Experimentation with a centuries-old cookie recipe is not unwarranted. Instead of anise, try Saigon cinnamon or Costa Rican cardamom. Or nutmeg; a little elbow exercise to work off some holiday calories might be welcome.
In the bowl of a stand mixer, or in a large bowl using a hand mixer, beat the eggs for 5 minutes until very light in texture (the long beating time is important so the eggs are sufficiently whipped and lightened in texture).
Beat in the salt, anise extract and lemon zest until evenly incorporated, then slowly add the powdered sugar and beat an additional 5 minutes.
In a medium bowl, whisk the flour and baking powder. Slowly add the flour mixture to the egg mixture until incorporated and the dough is stiff. Remove the dough to a lightly floured surface and knead until smooth, about 2 minutes. Cover the dough tightly with plastic wrap and allow to relax at room temperature for 1 hour.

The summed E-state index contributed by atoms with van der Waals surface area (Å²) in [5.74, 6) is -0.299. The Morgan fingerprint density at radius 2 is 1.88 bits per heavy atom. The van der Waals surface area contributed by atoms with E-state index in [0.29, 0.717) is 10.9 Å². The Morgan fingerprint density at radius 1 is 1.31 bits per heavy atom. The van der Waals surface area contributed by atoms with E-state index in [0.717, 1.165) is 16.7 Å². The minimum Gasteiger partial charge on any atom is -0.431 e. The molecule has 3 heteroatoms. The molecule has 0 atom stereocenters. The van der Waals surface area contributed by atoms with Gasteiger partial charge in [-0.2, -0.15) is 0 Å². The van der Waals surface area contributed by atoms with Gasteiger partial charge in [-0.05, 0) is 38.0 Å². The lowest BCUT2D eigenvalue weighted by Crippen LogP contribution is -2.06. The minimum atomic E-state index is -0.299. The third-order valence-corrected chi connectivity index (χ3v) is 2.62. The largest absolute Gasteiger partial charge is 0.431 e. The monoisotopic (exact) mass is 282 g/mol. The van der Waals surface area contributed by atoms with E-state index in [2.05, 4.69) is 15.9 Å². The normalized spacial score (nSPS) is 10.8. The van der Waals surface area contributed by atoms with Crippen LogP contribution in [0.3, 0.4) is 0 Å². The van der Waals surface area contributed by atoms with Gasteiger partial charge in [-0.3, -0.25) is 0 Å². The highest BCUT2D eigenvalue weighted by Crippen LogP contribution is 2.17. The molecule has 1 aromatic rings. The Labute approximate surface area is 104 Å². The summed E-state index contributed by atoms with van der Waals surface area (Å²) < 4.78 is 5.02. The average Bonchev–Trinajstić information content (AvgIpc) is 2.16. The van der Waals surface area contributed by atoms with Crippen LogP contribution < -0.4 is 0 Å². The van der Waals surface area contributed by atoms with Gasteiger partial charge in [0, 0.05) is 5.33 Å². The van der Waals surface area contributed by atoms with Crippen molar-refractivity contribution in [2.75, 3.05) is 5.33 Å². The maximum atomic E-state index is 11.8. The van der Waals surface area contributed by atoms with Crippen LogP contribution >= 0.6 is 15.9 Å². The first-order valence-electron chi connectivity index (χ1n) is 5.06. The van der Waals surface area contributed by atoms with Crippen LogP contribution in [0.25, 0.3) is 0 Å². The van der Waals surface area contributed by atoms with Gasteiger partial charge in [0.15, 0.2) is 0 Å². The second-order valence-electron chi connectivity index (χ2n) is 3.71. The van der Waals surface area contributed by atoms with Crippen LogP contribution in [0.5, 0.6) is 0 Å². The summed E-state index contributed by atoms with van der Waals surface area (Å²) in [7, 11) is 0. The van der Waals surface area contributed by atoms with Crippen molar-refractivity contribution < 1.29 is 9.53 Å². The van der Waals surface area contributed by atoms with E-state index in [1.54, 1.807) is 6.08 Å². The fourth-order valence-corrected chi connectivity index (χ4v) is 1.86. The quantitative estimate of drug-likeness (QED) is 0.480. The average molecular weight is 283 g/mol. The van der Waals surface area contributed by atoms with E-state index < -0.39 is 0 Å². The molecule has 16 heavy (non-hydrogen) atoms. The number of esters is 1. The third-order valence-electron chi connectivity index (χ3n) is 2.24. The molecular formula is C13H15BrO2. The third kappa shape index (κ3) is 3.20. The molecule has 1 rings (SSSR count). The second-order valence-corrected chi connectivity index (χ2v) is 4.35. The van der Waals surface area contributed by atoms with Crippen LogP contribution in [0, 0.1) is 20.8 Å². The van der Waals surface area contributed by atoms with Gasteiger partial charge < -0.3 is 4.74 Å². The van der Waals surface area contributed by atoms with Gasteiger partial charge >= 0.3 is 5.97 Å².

Remove one-fourth of the dough, keeping the rest tightly covered (it dries out quickly). On a lightly floured surface, roll out the dough to one-fourth-inch thickness. Lightly flour the dough and your mold(s), then press the mold firmly into the dough to make a detailed imprint. Repeat until all of the dough is imprinted. Cut around each imprint to form a cookie. Continue until all of the dough has been used.